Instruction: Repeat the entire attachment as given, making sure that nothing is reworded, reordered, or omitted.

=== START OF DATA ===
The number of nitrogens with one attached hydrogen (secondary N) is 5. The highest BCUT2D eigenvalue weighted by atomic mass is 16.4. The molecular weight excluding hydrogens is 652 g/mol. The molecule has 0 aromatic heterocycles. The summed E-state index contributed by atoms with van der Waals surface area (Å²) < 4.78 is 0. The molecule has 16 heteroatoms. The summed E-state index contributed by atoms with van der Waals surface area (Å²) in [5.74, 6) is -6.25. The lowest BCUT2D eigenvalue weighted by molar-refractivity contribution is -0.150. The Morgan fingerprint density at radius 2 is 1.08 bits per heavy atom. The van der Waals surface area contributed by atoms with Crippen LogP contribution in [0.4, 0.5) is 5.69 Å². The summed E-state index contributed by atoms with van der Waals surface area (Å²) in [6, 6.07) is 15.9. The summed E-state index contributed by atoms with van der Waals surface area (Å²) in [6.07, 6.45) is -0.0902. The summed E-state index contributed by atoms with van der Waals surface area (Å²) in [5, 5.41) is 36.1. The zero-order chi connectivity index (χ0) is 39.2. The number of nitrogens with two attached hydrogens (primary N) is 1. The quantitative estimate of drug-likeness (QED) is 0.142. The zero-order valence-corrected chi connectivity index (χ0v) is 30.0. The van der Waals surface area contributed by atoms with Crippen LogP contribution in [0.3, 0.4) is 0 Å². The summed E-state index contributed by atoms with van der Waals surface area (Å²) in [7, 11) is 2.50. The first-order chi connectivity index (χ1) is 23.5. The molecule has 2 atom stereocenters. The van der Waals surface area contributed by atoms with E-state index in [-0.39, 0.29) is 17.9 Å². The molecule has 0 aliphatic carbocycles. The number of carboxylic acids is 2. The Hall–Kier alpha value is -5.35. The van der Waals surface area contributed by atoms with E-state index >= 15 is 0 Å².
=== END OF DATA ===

The number of nitrogens with one attached hydrogen (secondary N) is 5. The highest BCUT2D eigenvalue weighted by atomic mass is 16.4. The molecular weight excluding hydrogens is 652 g/mol. The molecule has 0 aromatic heterocycles. The summed E-state index contributed by atoms with van der Waals surface area (Å²) < 4.78 is 0. The molecule has 16 heteroatoms. The summed E-state index contributed by atoms with van der Waals surface area (Å²) in [5.74, 6) is -6.25. The lowest BCUT2D eigenvalue weighted by molar-refractivity contribution is -0.150. The Morgan fingerprint density at radius 2 is 1.08 bits per heavy atom. The van der Waals surface area contributed by atoms with Crippen LogP contribution in [0.4, 0.5) is 5.69 Å². The summed E-state index contributed by atoms with van der Waals surface area (Å²) in [6, 6.07) is 15.9. The summed E-state index contributed by atoms with van der Waals surface area (Å²) in [6.07, 6.45) is -0.0902. The summed E-state index contributed by atoms with van der Waals surface area (Å²) in [5, 5.41) is 36.1. The zero-order chi connectivity index (χ0) is 39.2. The number of nitrogens with two attached hydrogens (primary N) is 1. The quantitative estimate of drug-likeness (QED) is 0.142. The zero-order valence-corrected chi connectivity index (χ0v) is 30.0. The van der Waals surface area contributed by atoms with Crippen LogP contribution in [0.3, 0.4) is 0 Å². The summed E-state index contributed by atoms with van der Waals surface area (Å²) in [7, 11) is 2.50. The first-order chi connectivity index (χ1) is 23.5. The molecule has 2 atom stereocenters. The van der Waals surface area contributed by atoms with E-state index in [-0.39, 0.29) is 17.9 Å². The molecule has 0 aliphatic carbocycles. The number of carboxylic acids is 2. The Hall–Kier alpha value is -5.35. The van der Waals surface area contributed by atoms with E-state index >= 15 is 0 Å².